China to Launch Second Unmanned Space Test Flight This Month
China's fledgling space program will launch an unmanned test flight this month, the second in a series of flights expected to lead to a first manned space flight as early as next year, industry sources in Beijing said Thursday.
A spokeswomen for the China Aerospace Science and Technology Consortium, the agency in charge of China's manned space program, told AFP the flight would take place this month, while denying reports it would happen Friday.
"It will certainly not happen Friday, the launch date is a secret, but it will certainly happen this month," she said, while refusing to identify herself.
The launch will take place from China's Jiuquan Space Center in northwest Gansu province with the Shenzhou II, or Divine Vessel II, returning to earth in the desert of Inner Mongolia, other Western space industry sources in Beijing said.
One well-placed Western source said that the launch would take place on January 10.
The first Shenzhou unmanned space capsule carried out a 21-hour, 14 orbit voyage after being launched in November 1999.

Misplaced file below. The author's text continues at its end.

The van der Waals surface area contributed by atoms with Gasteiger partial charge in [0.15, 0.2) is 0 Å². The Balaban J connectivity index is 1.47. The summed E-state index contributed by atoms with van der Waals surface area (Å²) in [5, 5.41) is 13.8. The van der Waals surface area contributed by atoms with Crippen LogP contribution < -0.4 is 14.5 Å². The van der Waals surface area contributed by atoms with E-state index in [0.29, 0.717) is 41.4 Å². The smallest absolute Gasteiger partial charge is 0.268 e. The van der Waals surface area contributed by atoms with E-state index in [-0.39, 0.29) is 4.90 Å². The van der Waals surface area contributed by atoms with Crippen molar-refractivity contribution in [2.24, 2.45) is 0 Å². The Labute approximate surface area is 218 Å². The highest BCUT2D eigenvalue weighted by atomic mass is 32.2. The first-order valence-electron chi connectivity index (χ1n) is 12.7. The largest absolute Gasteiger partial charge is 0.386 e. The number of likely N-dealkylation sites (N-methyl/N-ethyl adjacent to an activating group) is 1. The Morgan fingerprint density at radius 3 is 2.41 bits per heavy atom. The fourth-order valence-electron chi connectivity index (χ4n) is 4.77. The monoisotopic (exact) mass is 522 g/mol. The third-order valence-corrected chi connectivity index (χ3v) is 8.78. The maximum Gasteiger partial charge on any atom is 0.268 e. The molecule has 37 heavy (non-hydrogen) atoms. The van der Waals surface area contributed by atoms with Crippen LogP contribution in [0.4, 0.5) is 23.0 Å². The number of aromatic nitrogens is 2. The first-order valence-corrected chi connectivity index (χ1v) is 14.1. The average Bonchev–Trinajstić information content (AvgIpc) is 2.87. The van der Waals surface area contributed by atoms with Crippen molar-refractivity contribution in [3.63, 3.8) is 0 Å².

The surprise launch signaled an ambitious manned space program that is expected to yield a solely-Chinese built space station as early as 2015, the industry sources said.
A manned space flight could happen as early as next year, following at least three successfully unmanned test flights, and would make China the third country following Russia and the United States to put a man into space.
The General Armament Department of China's People's Liberation Army, which was also playing a leading role in the manned space effort, was also expected to oversee the military applications of manned space flights and an eventual space station, the sources said -- BEIJING (AFP)
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